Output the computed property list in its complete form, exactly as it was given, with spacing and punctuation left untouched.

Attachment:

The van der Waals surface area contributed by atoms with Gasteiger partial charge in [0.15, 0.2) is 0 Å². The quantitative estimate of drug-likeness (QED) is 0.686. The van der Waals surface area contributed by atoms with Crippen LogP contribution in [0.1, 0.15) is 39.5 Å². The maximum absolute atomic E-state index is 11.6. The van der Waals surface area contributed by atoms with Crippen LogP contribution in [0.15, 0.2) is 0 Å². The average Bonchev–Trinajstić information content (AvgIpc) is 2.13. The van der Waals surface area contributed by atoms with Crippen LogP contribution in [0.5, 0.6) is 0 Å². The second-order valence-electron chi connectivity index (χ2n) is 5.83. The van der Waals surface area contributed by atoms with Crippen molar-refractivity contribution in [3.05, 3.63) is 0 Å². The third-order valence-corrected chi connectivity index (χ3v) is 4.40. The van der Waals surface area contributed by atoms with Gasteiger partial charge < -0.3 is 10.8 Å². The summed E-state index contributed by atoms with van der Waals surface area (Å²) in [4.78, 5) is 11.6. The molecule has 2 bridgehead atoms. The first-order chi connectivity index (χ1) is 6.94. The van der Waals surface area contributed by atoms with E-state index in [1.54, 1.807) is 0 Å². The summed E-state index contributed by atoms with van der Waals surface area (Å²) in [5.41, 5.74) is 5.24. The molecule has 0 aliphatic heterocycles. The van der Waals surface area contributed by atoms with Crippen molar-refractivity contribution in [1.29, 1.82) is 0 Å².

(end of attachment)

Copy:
The van der Waals surface area contributed by atoms with Gasteiger partial charge in [0.15, 0.2) is 0 Å². The quantitative estimate of drug-likeness (QED) is 0.686. The van der Waals surface area contributed by atoms with Crippen LogP contribution in [0.1, 0.15) is 39.5 Å². The maximum absolute atomic E-state index is 11.6. The van der Waals surface area contributed by atoms with Crippen LogP contribution in [0.15, 0.2) is 0 Å². The average Bonchev–Trinajstić information content (AvgIpc) is 2.13. The van der Waals surface area contributed by atoms with Crippen LogP contribution in [0.5, 0.6) is 0 Å². The second-order valence-electron chi connectivity index (χ2n) is 5.83. The van der Waals surface area contributed by atoms with Crippen molar-refractivity contribution in [3.05, 3.63) is 0 Å². The third-order valence-corrected chi connectivity index (χ3v) is 4.40. The van der Waals surface area contributed by atoms with Gasteiger partial charge < -0.3 is 10.8 Å². The summed E-state index contributed by atoms with van der Waals surface area (Å²) in [4.78, 5) is 11.6. The molecule has 2 bridgehead atoms. The first-order chi connectivity index (χ1) is 6.94. The van der Waals surface area contributed by atoms with E-state index in [1.54, 1.807) is 0 Å². The summed E-state index contributed by atoms with van der Waals surface area (Å²) in [5.41, 5.74) is 5.24. The molecule has 0 aliphatic heterocycles. The van der Waals surface area contributed by atoms with Crippen molar-refractivity contribution in [1.29, 1.82) is 0 Å².